Sale drawing comparisons to 'Big Unit'

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Sale drawing comparisons to 'Big Unit'

KANSAS CITY -- Chris Sale is barely two years removed from when he was made a first-round draft pick in baseballs 2010 amateur draft.

Hes one of only four first-round selections from the June 2010 draft to have already reached the big leagues.

Despite his tender age, Sale, 23, has not only made the transition from the bullpen to frontline starting pitcher, the White Sox left-hander was a legitimate candidate to start Tuesdays All-Star Game for the American League. Detroit Tigers pitcher Justin Verlander will instead start Tuesdays game, AL manager Ron Washington announced at Mondays All-Star Game press conference.

The announcement didnt slow the praise heaped upon Sale by his AL teammates, several of whom compared him with Hall of Fame pitcher Randy Johnson.

Well, almost.

Hes pretty unique, Texas Rangers second baseman Ian Kinsler said. Hes not as tall and he doesnt really have the haircut that Randy had, but he kind of slings it the same way and has pretty good stuff.

After he made 79 relief appearances in parts of two seasons, Sale, who debuted on Aug. 6, 2010, has made a pretty good transition into the White Sox starting rotation.

Sales only blip this season was a scare in early May, which resulted in a precautionary MRI on his left elbow and a brief return to the bullpen.

But Sale has been otherwise brilliant in his first season as a starter. He is 10-2 with a 2.19 ERA in 16 games (15 starts).

This is the stuff you dont ever think about, Sale said. You want to go out there and help your team win. This is stuff you dont ever see yourself doing. Im just fortunate to be sitting here and Im thankful for that opportunity I got. I guess (the rapid rise) does get kind of crazy, but I try not to look too far into it.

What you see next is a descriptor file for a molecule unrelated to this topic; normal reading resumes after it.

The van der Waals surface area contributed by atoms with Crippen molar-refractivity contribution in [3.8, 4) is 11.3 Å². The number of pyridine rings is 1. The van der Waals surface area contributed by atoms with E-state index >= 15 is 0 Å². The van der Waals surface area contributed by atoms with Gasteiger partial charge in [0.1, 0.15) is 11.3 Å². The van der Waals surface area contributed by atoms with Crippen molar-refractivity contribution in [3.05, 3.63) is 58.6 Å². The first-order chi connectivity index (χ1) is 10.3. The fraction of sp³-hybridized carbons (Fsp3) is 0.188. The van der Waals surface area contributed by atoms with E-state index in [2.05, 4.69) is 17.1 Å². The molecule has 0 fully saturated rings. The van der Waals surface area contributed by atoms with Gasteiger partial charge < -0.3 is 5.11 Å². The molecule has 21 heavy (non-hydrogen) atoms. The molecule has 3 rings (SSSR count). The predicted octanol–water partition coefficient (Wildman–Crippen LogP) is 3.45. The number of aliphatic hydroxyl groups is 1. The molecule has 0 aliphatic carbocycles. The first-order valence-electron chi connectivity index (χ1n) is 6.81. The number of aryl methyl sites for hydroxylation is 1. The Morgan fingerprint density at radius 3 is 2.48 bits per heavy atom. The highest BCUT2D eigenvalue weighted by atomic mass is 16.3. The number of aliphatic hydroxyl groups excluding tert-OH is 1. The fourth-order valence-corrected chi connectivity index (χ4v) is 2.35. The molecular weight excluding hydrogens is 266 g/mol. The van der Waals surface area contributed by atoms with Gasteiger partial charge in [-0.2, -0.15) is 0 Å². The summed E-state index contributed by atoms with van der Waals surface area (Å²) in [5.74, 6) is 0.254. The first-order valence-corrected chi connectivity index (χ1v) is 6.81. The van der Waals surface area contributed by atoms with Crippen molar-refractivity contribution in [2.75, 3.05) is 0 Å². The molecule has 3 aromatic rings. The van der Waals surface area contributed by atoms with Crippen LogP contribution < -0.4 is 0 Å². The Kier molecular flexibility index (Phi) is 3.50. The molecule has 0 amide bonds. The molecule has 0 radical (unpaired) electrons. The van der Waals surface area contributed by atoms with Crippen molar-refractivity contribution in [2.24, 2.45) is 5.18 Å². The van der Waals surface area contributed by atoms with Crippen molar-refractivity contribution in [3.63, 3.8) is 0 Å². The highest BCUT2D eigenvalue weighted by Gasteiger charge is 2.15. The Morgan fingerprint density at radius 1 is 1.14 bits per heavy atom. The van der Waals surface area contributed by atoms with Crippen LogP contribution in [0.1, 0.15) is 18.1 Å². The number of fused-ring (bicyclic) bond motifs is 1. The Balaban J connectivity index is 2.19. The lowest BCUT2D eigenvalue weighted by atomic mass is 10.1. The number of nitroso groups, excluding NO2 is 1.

Hitters do their best not to think about Sales stuff.

With a fastball that averages 93 mph and a slider capable of fooling hitters on both sides of the plate, not to mention his wiry 6-foot-6, 180-pound frame, which adds deception to his delivery, Sale is adequately armed to face major league hitters.

Ive had many left-handers tell me he has the best left-hand slider period, first baseman Paul Konerko said. And hell buckle right-handers with sliders, which is hard to even picture how that happens. You see guys right-handed and the ball comes out of his hand high and away, they actually freeze when it comes down. You dont see too many guys in the game do that. You see Verlander do it with his curveball to lefties. Its pretty amazing.

Sales statistics tell an equally remarkable tale.

His .197 batting average against ranks fourth among major league pitchers while his 2.19 ERA and 0.95 WHIP rank third. Sale also has yielded the fourth fewest homers in the majors (five).

Konerko thinks the jaw-dropping aspect to the tale isnt Sales ascent, though he agrees that aspect is impressive, but rather how easily the left-hander has handled the transition from the bullpen to the rotation.

He was throwing 96-to-100 mph last year, Konerko said. I know he can still do that. But you cant do that as a starter. Just to try to change the way he was throwing the ball for the whole year last year and then to come out this year and say Now Im going to have to pitch a little more. Im going to have more baserunners. Im going to face more right-handers because Im not going to always get the lefty matchups I got out of the pen -- all that stuff. To process that at his age and his experience and deal with it is pretty amazing.

Minnesota Twins catcher Joe Mauer is also impressed by Sale and has drawn the comparison between him and Johnson, who stood 6-feet-10-inches and won 303 games.

Mauer also has already seen enough of Sale to know hed prefer to see less of him.

Its tough, Mauer said. I was able to face Randy a couple of times before he retired. (Sale) has a great angle coming in and hes got great movement on his pitches.

You could definitely tell. Hes got great stuff. A great arm. I kind of wish he was in a different division.

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